The nation's first settlers were the Siboneys (meaning 'stone-people')
about 200 years ago. Around 1200 AD, they were forced out by the
raiding Caribs, who ranged from all over the Caribbean. Christopher
Columbus discovered Antigua on his second trip to the Caribbean,
in 1493 and named it after a church in Seville, Spain. When the
British colonized Antigua in 1632, the island subsequently entered
the sugar era.
By the end of the eighteenth century, Antigua had become an important
strategic port as well as a valuable commercial colony, known as
the 'Gateway to the Caribbean'.
Unlike most other Caribbean islands, which fell under the flags
of different empires virtually every few decades, Antigua remained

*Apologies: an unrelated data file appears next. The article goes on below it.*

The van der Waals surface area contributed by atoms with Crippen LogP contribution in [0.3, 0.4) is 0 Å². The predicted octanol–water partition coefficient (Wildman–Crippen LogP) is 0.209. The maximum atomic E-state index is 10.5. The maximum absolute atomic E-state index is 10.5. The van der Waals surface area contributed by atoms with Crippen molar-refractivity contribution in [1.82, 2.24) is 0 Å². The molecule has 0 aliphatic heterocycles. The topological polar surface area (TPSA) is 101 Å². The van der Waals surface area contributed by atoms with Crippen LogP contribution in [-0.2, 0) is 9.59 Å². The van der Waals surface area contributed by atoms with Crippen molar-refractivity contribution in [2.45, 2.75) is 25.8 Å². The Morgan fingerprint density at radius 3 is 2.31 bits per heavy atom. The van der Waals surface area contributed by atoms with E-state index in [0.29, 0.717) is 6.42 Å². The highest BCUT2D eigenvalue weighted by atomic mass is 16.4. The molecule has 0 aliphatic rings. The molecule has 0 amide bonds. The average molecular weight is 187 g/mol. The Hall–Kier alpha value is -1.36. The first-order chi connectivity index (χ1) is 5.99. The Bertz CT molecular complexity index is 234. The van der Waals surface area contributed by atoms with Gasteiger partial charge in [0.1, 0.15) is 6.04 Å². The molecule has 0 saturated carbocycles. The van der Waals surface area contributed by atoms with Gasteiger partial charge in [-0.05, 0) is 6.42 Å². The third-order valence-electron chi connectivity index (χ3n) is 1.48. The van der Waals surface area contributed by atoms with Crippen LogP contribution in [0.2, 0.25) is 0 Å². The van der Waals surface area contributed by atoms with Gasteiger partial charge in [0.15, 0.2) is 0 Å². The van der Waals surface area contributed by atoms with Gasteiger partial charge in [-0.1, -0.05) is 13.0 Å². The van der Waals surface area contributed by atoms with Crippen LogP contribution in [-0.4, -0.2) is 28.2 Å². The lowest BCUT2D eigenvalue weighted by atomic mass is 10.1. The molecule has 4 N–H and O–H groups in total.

under the British government before gaining its independence in
Antigua's traditional West Indian roots are apparent in the architecture
found around the island. Steel bands, limbo dances, calypso and
reggae music are typical of any festivities. You can also see English
influences in the island's social make-up, evident in the popularity
of Anglicanism and cricket.
While Barbuda shares the West Indian culture of its larger neighbour,
it has its own peculiar traits. Most of its population are descendants
of a small group of slaves brought to the island in the late 1600s
and somehow or other, they have turned out a population of inordinately